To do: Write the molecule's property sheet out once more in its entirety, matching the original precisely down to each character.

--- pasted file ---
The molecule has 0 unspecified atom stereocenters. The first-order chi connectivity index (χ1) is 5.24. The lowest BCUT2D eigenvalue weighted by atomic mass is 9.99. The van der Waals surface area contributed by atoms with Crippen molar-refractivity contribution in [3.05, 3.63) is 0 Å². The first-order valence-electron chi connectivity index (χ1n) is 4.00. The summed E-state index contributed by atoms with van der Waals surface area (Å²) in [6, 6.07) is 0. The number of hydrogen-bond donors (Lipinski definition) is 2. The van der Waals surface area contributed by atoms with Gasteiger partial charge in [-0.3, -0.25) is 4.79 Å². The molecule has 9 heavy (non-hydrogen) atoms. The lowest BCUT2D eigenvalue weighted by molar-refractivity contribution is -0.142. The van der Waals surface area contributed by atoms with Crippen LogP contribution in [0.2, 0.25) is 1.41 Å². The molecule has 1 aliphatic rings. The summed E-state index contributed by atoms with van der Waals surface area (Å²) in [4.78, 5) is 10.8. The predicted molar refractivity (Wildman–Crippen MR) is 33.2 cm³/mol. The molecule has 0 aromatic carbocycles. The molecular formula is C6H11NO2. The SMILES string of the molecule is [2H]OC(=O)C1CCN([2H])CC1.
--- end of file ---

The molecule has 0 unspecified atom stereocenters. The first-order chi connectivity index (χ1) is 5.24. The lowest BCUT2D eigenvalue weighted by atomic mass is 9.99. The van der Waals surface area contributed by atoms with Crippen molar-refractivity contribution in [3.05, 3.63) is 0 Å². The first-order valence-electron chi connectivity index (χ1n) is 4.00. The summed E-state index contributed by atoms with van der Waals surface area (Å²) in [6, 6.07) is 0. The number of hydrogen-bond donors (Lipinski definition) is 2. The van der Waals surface area contributed by atoms with Gasteiger partial charge in [-0.3, -0.25) is 4.79 Å². The molecule has 9 heavy (non-hydrogen) atoms. The lowest BCUT2D eigenvalue weighted by molar-refractivity contribution is -0.142. The van der Waals surface area contributed by atoms with Crippen LogP contribution in [0.2, 0.25) is 1.41 Å². The molecule has 1 aliphatic rings. The summed E-state index contributed by atoms with van der Waals surface area (Å²) in [4.78, 5) is 10.8. The predicted molar refractivity (Wildman–Crippen MR) is 33.2 cm³/mol. The molecule has 0 aromatic carbocycles. The molecular formula is C6H11NO2. The SMILES string of the molecule is [2H]OC(=O)C1CCN([2H])CC1.